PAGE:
The timing seems a bit arbitrary, but what with Child of Eden gathering praise from all corners, Activision probably feels the need to strike while the iron is still hot. Which is precisely what it’s doing, according to CEO Bobby Kotick, who revealed that the franchise is currently being revived in a recent interview. He also took the opportunity to assess some past rhythm game mistakes.
“We should have said, ‘Well, how many people really want to unleash their inner DJ?’ And then out of the people who do want to unleash their inner DJ, how many want to do it in the context of a game where you earn points, versus just taking a DJ deck or tools on their Macintosh and actually being a DJ? And it turns out it’s a very small market,” he explained.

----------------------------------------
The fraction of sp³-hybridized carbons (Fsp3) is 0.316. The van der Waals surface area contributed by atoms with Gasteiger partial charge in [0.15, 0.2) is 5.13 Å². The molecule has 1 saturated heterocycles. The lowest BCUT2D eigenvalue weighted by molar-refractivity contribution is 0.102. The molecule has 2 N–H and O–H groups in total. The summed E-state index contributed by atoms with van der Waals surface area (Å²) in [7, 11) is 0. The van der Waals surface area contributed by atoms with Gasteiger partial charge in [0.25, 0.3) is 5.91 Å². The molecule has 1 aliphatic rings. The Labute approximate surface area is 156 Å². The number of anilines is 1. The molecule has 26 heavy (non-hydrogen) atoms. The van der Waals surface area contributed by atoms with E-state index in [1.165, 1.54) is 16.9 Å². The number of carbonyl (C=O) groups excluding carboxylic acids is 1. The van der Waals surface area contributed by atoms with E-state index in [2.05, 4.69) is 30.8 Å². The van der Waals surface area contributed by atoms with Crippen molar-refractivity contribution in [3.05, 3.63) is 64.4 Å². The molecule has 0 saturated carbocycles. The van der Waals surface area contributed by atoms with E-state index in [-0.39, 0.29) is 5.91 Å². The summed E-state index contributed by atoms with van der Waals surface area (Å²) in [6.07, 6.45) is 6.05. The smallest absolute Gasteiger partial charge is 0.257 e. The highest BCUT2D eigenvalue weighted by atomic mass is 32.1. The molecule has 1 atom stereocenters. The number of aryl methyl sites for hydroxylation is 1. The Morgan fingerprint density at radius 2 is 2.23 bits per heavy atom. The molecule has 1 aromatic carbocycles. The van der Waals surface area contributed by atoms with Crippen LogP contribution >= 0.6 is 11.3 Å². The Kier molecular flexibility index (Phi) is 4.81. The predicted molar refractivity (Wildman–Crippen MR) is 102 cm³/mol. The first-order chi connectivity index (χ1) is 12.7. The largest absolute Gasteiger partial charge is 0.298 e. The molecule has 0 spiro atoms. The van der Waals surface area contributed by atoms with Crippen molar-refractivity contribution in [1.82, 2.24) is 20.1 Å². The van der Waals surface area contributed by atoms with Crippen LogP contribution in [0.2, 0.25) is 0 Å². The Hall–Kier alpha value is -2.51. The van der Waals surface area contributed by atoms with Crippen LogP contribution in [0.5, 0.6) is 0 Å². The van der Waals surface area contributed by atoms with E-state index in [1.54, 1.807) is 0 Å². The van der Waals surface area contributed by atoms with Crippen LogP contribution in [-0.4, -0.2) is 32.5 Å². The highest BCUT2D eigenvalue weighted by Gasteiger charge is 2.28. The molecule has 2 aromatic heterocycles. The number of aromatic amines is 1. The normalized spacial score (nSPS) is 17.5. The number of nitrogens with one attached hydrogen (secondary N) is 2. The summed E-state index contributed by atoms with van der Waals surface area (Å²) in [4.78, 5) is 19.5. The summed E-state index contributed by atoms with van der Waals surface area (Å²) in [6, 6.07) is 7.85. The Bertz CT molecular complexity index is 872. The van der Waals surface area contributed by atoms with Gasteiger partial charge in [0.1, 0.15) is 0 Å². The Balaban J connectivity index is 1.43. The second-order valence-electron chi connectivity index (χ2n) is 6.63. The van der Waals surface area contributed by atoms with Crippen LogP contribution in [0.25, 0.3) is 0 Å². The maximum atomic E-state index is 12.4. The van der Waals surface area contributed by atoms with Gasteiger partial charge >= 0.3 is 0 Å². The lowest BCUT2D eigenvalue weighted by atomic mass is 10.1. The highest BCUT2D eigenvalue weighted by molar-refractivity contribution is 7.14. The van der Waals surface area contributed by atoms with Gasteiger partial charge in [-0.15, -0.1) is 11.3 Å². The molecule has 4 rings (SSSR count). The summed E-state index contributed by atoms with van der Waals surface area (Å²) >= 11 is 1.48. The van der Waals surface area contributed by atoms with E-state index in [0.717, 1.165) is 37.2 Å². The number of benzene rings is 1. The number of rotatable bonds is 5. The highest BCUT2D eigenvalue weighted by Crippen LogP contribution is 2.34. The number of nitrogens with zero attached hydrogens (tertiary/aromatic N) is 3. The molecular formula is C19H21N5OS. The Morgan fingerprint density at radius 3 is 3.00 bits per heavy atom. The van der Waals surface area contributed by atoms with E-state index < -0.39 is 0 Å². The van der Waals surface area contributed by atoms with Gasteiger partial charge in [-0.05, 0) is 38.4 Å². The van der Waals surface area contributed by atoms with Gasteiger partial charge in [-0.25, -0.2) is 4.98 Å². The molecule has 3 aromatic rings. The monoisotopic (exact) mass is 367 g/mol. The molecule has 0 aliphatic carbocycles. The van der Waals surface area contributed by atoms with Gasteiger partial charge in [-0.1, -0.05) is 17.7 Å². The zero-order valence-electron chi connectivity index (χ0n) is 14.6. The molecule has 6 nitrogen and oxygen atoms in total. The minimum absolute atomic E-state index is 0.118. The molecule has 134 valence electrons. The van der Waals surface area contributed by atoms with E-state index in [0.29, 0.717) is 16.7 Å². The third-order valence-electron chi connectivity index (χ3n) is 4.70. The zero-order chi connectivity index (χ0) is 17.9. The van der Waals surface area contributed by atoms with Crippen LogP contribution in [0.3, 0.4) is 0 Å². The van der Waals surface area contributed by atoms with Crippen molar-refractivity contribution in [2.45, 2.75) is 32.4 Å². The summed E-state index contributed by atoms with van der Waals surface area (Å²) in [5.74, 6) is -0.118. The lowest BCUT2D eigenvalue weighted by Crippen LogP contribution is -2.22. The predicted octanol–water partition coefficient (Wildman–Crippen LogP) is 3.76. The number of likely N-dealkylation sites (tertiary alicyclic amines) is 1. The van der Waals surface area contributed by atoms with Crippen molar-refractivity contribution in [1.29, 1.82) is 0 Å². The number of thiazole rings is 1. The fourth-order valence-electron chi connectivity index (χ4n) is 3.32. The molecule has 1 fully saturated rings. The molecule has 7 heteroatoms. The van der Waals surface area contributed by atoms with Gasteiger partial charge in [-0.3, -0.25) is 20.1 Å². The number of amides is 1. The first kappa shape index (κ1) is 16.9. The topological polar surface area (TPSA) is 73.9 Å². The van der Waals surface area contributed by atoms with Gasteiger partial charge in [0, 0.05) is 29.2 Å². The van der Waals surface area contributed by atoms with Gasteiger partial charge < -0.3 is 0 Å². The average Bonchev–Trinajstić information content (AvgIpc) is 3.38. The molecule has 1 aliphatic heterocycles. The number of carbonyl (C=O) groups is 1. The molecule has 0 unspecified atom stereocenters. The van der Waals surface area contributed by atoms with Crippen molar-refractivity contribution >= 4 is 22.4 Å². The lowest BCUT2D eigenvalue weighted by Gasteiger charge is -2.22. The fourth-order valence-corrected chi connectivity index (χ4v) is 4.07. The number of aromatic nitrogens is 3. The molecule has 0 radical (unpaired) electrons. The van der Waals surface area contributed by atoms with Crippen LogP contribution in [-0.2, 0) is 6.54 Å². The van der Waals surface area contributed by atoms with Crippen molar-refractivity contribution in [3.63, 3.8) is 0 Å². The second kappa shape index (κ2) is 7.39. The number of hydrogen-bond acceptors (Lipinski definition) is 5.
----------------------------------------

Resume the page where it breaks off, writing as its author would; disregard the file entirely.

No matter how you slice it, Activision’s plastic peripheral games were either very well made, but with limited appeal, like the excellent DJ Hero series, or potentially hugely appealing games like Tony Hawk Ride that were either completely broken or just plain boring. Either way, Guitar Hero has an uphill battle ahead of it.